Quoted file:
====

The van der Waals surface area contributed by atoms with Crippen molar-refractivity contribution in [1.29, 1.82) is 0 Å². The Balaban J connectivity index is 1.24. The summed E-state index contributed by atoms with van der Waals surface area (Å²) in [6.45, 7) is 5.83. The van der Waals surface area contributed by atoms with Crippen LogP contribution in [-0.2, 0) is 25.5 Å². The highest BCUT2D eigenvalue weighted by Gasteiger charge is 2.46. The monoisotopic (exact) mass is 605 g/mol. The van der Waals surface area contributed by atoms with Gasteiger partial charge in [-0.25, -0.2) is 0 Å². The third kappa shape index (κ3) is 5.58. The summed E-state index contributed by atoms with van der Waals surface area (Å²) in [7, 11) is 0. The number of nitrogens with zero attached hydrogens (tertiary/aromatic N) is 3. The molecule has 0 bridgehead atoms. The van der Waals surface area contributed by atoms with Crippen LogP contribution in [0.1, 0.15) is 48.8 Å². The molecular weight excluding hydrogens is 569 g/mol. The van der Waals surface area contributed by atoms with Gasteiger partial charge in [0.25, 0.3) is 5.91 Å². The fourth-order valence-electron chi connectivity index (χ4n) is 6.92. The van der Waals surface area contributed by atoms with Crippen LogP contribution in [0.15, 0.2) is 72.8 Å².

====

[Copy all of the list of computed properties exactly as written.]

The van der Waals surface area contributed by atoms with Crippen molar-refractivity contribution in [1.29, 1.82) is 0 Å². The Balaban J connectivity index is 1.24. The summed E-state index contributed by atoms with van der Waals surface area (Å²) in [6.45, 7) is 5.83. The van der Waals surface area contributed by atoms with Crippen LogP contribution in [-0.2, 0) is 25.5 Å². The highest BCUT2D eigenvalue weighted by Gasteiger charge is 2.46. The monoisotopic (exact) mass is 605 g/mol. The van der Waals surface area contributed by atoms with Gasteiger partial charge in [-0.25, -0.2) is 0 Å². The third kappa shape index (κ3) is 5.58. The summed E-state index contributed by atoms with van der Waals surface area (Å²) in [7, 11) is 0. The number of nitrogens with zero attached hydrogens (tertiary/aromatic N) is 3. The molecule has 0 bridgehead atoms. The van der Waals surface area contributed by atoms with Crippen LogP contribution in [0.1, 0.15) is 48.8 Å². The molecular weight excluding hydrogens is 569 g/mol. The van der Waals surface area contributed by atoms with Gasteiger partial charge in [0.25, 0.3) is 5.91 Å². The fourth-order valence-electron chi connectivity index (χ4n) is 6.92. The van der Waals surface area contributed by atoms with Crippen LogP contribution in [0.15, 0.2) is 72.8 Å².